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Post by Penanimate
on April 2, 2001:
But Disney is a business, after all, and they know there is a lull in animation right now. I'm sure they feel confident that if the current animator balk at their revised salaries, they'll be able to replace them from the ranks of unemployed professionals in L.A. and the legions of talented wannabes currently parking cars at Epcot...
Post by emeraldas
on April 2, 2001:
Disney hasn't been making as much money as it used to lately, not because they're paying the animators too much, but because the quality of the films has gone down. I can only hope that Atlantis, Lilo and Stitch, and the other films Disney's planning are better than some of the others they've made lately. And I hope that it makes Disney realize how valuable their animators really are.
Posted by Fried
Egg on April 3, 2001:
Maybe a strike is what the animation industry needs to help turn itself around. The strike in '41 lead way to small animation studios opened by disgruntled animators.
Posted by Penanimate
on April 4, 2001:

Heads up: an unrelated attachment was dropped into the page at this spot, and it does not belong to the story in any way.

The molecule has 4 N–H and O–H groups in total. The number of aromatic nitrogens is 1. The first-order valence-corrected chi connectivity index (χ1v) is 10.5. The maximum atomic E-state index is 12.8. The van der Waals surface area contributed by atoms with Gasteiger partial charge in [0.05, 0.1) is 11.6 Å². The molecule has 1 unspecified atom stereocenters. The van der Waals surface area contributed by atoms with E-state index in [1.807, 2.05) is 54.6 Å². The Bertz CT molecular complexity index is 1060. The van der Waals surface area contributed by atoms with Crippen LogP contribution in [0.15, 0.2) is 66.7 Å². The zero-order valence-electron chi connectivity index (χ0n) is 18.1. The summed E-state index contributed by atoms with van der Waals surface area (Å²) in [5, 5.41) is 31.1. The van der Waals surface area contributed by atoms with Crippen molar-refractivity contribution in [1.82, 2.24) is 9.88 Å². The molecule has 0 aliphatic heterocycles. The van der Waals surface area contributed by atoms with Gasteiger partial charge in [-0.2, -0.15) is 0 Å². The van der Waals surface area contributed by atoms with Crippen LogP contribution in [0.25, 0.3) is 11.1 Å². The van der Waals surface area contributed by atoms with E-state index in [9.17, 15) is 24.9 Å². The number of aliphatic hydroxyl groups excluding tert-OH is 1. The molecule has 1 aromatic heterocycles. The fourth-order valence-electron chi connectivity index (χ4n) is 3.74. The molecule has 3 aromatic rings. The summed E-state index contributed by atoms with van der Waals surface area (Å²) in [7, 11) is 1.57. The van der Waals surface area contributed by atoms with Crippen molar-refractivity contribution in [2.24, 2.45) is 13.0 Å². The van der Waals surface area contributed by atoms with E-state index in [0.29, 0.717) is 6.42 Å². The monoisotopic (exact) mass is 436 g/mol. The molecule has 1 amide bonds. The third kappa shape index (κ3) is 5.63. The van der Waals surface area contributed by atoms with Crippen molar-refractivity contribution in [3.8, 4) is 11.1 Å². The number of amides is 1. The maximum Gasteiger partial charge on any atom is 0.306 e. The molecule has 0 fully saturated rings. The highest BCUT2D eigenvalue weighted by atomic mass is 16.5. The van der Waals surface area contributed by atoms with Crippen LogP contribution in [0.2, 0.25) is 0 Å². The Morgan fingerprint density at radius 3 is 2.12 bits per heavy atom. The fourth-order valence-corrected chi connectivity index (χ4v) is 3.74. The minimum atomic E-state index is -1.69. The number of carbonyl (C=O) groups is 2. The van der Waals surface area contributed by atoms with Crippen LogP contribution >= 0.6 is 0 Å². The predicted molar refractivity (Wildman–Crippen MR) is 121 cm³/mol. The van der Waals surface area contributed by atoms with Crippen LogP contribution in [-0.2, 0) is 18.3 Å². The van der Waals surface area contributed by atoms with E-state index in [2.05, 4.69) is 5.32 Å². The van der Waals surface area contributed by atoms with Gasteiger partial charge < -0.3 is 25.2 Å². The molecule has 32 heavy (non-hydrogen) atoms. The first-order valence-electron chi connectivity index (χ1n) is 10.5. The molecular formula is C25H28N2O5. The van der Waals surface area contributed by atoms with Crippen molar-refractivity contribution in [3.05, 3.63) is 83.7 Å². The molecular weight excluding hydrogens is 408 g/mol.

Ironically, the 80's strike may have something to do with this fiscal tightening. The Tigger Movie was produced "offshore" for significantly less than Emperor (they came out roughly around the same time). Tigger generated more revenue relative to its cost than Emperor did, and those sorts of things open the money boys' eyes really quick.
Sorry to beat the same drum over and over, but don't forget Disney is a business. If they think there's more profit (despite lower revenues) from offshore production, then that's where they'll head. They don't care one whit about art quality or "legacy". Those are quaint notions ascribed to the "artsy" types. As long as we let them drive our thinking, the business types will always have it over us.
Posted by Fried
Egg on April 4, 2001:
If there was a strike
at Disney, I could see more studios being opened and a new era beginning,
just as a new era started after the strike in 41 and the introduction